Information Privacy Summer Courses

Global Privacy Law:

2 credits/ 12 CLEs (May 26 - 29, 2020)
Professor Gabe Maldoff


Course description:
Personal data has become the raw material for business models in industries ranging from online advertising, social networking, cloud computing, health and financial services. Governments, too, rely on personal data for purposes such as national security and law enforcement, urban planning and traffic control, public health and education. Emerging technologies greatly enhance data collection, storage and analysis. In this context, privacy laws strain to continue to protect individual rights. This course will place privacy within a social and legal context and will investigate the complex mesh of legal structures and institutions that govern privacy at state, national and international levels. Students will be taught how to critically analyze privacy problems and make observations about sources of law and their interpretation, with an emphasis on the global nature of data. Students will be provided with the technological details needed to explore information security and management issues in domestic and international contexts. The final grade will be based on class participation, attendance and an exam. 

Privacy & Data Security from the Consumer's
Point of View

1 credit/ 6 CLEs (June 1-2, 2020)
Professor Ryan Kriger


Course description:
The only federal privacy or data security “regulation” that applies to all businesses regardless of industry is Section 5 of the FTC Act, which prohibits “unfair and deceptive acts and practices.”  Every state also has some form of “Little FTC Act” which operates in parallel to the FTC and is usually enforced by the State Attorney General. Together these are called UDAP laws. But what does unfairness and deception mean when applied to privacy and data security? That’s the question. There is very little caselaw to provide answers. In the absence of guidance from the courts, the FTC and AG’s have developed a “common law of settlements” in which each settlement with a company for violating UDAP law gives guidance to businesses as to what is within and outside of bounds for privacy and data security.

Healthcare Privacy & Security

1 credit/ 6 CLEs (June 3-4, 2020)
Professor Kirk Nahra


Course description:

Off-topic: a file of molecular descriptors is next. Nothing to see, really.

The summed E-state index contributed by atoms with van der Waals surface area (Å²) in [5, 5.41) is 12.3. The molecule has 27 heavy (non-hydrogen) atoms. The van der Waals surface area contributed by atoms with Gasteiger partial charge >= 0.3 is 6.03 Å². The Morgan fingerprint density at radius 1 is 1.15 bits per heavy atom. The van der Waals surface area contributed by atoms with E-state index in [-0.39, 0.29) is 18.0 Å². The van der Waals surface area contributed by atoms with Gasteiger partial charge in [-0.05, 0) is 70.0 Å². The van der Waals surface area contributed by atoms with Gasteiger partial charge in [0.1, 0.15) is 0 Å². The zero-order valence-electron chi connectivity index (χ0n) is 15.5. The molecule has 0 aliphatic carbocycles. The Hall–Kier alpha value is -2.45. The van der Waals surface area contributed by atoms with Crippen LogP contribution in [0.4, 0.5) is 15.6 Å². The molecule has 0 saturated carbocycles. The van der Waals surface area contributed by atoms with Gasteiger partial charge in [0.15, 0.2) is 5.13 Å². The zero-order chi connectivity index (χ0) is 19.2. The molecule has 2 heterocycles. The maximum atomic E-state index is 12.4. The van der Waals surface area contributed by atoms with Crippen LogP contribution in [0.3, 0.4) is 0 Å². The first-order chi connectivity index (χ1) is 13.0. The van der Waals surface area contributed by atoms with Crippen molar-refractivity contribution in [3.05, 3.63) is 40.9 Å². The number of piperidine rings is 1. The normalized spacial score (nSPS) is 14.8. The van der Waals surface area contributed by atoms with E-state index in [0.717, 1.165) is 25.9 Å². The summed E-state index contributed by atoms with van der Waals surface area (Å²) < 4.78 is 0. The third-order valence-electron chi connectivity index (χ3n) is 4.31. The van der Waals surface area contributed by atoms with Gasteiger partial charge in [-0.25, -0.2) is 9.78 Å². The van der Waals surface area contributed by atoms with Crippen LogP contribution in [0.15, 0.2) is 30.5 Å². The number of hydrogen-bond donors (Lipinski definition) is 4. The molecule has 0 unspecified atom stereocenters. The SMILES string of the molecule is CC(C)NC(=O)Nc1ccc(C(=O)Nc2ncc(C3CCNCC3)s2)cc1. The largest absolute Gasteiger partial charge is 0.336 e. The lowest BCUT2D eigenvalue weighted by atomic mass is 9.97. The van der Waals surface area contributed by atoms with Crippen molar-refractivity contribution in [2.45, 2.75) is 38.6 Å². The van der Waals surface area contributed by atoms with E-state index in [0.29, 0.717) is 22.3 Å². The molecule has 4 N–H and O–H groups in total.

One of the most heavily regulated areas of information privacy law is in the health care industry, where privacy and data security issues are of paramount importance. This course explores the key data privacy and security issues facing health care enterprises and their vendors (and the broad variety of other entities that use and disclose health care information), including compliance with HIPAA and a broad variety of other state and federal privacy and data security laws applicable to healthcare data and the healthcare industry. We will discuss how health care privacy and data security law is evolving, what the key policy issues are for this debate and will provide practical advice on evaluating and applying law, regulations and best practices to the creation, use and disclosure of health care data.

Privacy & Security Implications of Data Sharing

2 credits/ 12 CLEs (June 8,9,11,12, 2020)
Professor Rita Heimes


Course Description:
Privacy lawyers – whether in-house or outside counsel – commonly draft, review and negotiate business-to-business contracts where personal data will be transferred, including across national borders. These agreements are heavily influenced by changes in privacy laws, including the European Union’s General Data Protection Regulation, the California Consumer Privacy Act, and a variety of U.S. state laws that highlight the importance of protecting the consumer’s data along the supply chain. They are not new – HIPAA influenced the creation of relatively standardized Business Associate Agreements long ago – but the variety of new comprehensive privacy laws has heightened the risk of vendor agreements and increased the workload on attorneys. Indeed, privacy counsel is often involved at the vendor selection phase, well before the contract is negotiated, to help characterize the vendor (processor, co-controller, service provider, third party) as well as to help assess its trustworthiness as a recipient of personal information. This course will cover the cases and statutes that highlight the risks associated with data transfers to vendors, provide opportunities for students to create and deploy vendor vetting tools, and dive into the details of contracts between typical parties to transactions involving personal information. It will leave students with a solid understanding of the roles the parties play and the importance of terminology in characterizing these roles, as well as a tool kit for negotiating vendor agreements (including cross-border data transfer issues) globally.

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